No affirmation was needed this week, that the electrifying new musical in town is Memphis. The audience went wild.
From the high octane opening song, until the big finale, Memphis The Musical, the big budget Broadway show now running at London’s Shaftesbury Theatre, is firing on all cylinders.
The dancing is smoking, the score (from Bon Jovi’s David Bryan) is sensational and its stars are stunning.
Beverley Knight’s voice has never been better while Killian Donnelly’s rebel DJ Huey Calhoun is the Leader Of The Pack.
Joe Dipietro’s story doesn’t sugar-coat the very serious subject of racial discrimination but it goes down the route previously trod by Hairspray in making it part of an upbeat musical.
In the 1950s, when the show is set, Memphis, in line with other Deep South states, forbid interracial marriage. Clubs, schools, buses, even water fountains, were segregated.
No black person would have ever ventured into a “whites-only” nightclub or bar and vice-versa.
It wasn’t until 1968 that a white man first kissed a black woman in TV – and that came in, of all things, Star Trek. In the same year Petula Clark caused outrage in the South when she touched the arm of black singer Harry Belafonte on a TV show.
Memphis opens on Beale Street, the heart of blues, soul and rock. The music is pumping from a club owned by Delray…and in walks Huey.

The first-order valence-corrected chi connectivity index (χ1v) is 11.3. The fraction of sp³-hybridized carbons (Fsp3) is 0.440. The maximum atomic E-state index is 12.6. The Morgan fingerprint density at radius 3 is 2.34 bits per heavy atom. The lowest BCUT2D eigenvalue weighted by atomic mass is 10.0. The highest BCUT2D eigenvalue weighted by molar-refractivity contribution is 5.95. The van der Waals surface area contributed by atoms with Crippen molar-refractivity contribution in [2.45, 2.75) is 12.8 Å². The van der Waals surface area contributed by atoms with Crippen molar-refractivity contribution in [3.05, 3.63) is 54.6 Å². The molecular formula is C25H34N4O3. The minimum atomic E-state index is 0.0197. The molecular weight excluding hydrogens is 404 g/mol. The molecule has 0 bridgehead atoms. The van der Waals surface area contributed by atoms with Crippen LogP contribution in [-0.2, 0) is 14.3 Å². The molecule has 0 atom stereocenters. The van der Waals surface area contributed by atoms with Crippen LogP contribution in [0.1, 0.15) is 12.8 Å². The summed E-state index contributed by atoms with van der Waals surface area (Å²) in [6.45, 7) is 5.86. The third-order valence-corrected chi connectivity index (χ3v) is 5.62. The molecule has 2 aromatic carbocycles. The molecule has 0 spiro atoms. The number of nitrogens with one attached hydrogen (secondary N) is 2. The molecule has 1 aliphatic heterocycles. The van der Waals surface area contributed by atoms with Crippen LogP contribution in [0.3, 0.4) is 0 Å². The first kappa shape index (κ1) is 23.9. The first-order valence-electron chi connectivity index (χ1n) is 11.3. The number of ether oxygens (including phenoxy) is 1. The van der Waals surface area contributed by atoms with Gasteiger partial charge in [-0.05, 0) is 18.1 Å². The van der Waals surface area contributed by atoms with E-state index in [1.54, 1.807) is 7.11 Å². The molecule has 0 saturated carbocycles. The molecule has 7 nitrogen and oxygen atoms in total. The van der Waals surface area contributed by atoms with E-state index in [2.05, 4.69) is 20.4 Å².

What you have is a good old-fashioned love story played out against the collapse of discrimination and the birth of popular music.
Huey is off-the-wall, larger-than-life and determined that blues and soul music will break down cultural barriers.
The show is carried on Donnelly’s exuberant performance. It’s no wonder Felicia falls for Huey. It’s impossible not to love his roguish charm.
Felicia Farrell is a singer in her brother, Delray’s, club and, like Huey, she’s looking for a better life.
There’s no subtlety to Knight’s performance. She knocks ’em dead with every song.
She earned her acting credentials in The Bodyguard. Here the accent is right and she gives a fine performance that asks her to endure some harrowing scenes of racial intolerance.
There were quite a few gasps from a shocked audience when the “n” word was used and she was verbally abused by Huey’s God-fearing mother Gladys (a powerful performance from Claire Machin).
The large ensemble gets to indulge in some inspired and big set pieces from choreographer Sergio Trujillo that showcase their talent (great to see Alex Thomas again after such a promising start in the UK tour of Fame).
There’s also strong support from Rolan Bell as Delray, Jason Pennycooke (Bobby) and Mark Roper as radio station boss Mr Simmons.
The enthusiastic standing ovation at the performance I watched seemed to genuinely take the cast by surprise and there were more than a few tears.